Southern Chile's Puyehue volcano was calm Sunday, one day after raining down ash and forcing thousands to flee, although the cloud of ash it had belched out still darkened skies as far away as neighbouring Argentina and was heading to the Atlantic coast.
A light drizzle rained down on the volcano Sunday, helping to mitigate the effects of the airborne ash somewhat, while the mountain appeared to go quiet one day after having rumbled to life after over half a century.
Puyehue is located 870 kilometres south of the capital Santiago in the Cordon Caulle complex of the Andes Mountains. Its last major eruption was in 1960, following a magnitude 9.5 earthquake.
The city awakened in calm, said Marcelo Cascon, mayor of Bariloche in Argentine Patagonia, 100 kilometres east from the volcano, and which had received a large deposit of volcanic ash spewed out from Puyehue on Saturday.
However Bariloche resort with a population of 50.000 remained under a state of emergency. Border patrols said that Argentina’s Route 40, Patagonia’s most important is covered with a layer of ash of 30 centimetres in the area close to Bariloche and Neuquén and advises no driving.
Bariloche schools and other public buildings will remain closed Monday in order to keep people inside their homes. Besides there will no commercial flights from and to Bariloche and Trelew at least until Wednesday, according to Argentina’s Civil Aviation National Administration.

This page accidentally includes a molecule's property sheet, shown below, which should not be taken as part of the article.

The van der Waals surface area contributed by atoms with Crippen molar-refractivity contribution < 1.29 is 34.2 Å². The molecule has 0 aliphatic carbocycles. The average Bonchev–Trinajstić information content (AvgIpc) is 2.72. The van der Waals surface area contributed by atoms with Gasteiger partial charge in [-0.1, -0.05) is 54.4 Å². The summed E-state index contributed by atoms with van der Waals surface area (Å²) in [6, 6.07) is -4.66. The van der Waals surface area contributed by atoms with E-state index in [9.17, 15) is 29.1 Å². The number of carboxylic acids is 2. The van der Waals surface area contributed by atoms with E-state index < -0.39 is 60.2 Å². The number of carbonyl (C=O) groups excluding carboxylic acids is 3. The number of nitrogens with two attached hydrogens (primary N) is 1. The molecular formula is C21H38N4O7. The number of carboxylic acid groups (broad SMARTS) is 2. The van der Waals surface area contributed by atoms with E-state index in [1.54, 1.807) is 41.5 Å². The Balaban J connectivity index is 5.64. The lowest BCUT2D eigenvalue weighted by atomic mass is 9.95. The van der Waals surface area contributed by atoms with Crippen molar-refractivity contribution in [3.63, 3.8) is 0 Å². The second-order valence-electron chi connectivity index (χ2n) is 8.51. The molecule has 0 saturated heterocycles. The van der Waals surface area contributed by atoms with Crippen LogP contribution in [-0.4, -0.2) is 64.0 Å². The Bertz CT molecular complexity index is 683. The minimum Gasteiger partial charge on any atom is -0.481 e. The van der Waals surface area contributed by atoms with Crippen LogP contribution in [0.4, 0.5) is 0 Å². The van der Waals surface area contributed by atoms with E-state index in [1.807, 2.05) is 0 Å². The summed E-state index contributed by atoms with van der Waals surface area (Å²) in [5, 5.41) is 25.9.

Argentine airlines companies Aerolineas Argentinas and Austral announced they were suspending all flights to Bariloche, Chapelco and Esquel until next Sunday, and all flights to Trelew, Neuquén and Viedma until Wednesday.
Earlier, ashes spewed from the Puyehue Chilean volcano finally reached the Argentine Atlantic Coast, after leaving the Andes and Patagonia regions under a thick layer of ashes and stone.
Strong winds headed east pushed the ashes over the entire Patagonian territory, after initially covering Bariloche and Villa La Angostura and later reaching Puerto Madryn and Trelew, in Chubut, on the South Atlantic.
The Chilean National Service of Geology and Mining said the explosion that sparked Puyehue's eruption produced a column of gas 10 kilometres high.
”You can see the fire (in the volcano) and a plume of smoke, and there's a strong smell of sulphur, top Los Rios region official Juan Andres Varas told reporters.
The Chilean government ordered the evacuation of 3.500 people to be relocated to shelters in safe areas. An area of mostly farmers they were asking on Sunday that their cattle also be removed from the exposure to the eruption and ashes.
Yeimi Obando, a professor who was evacuated, told National Television of Chile on Saturday that people are very worried” about the effect of ash on their cattle and other animals.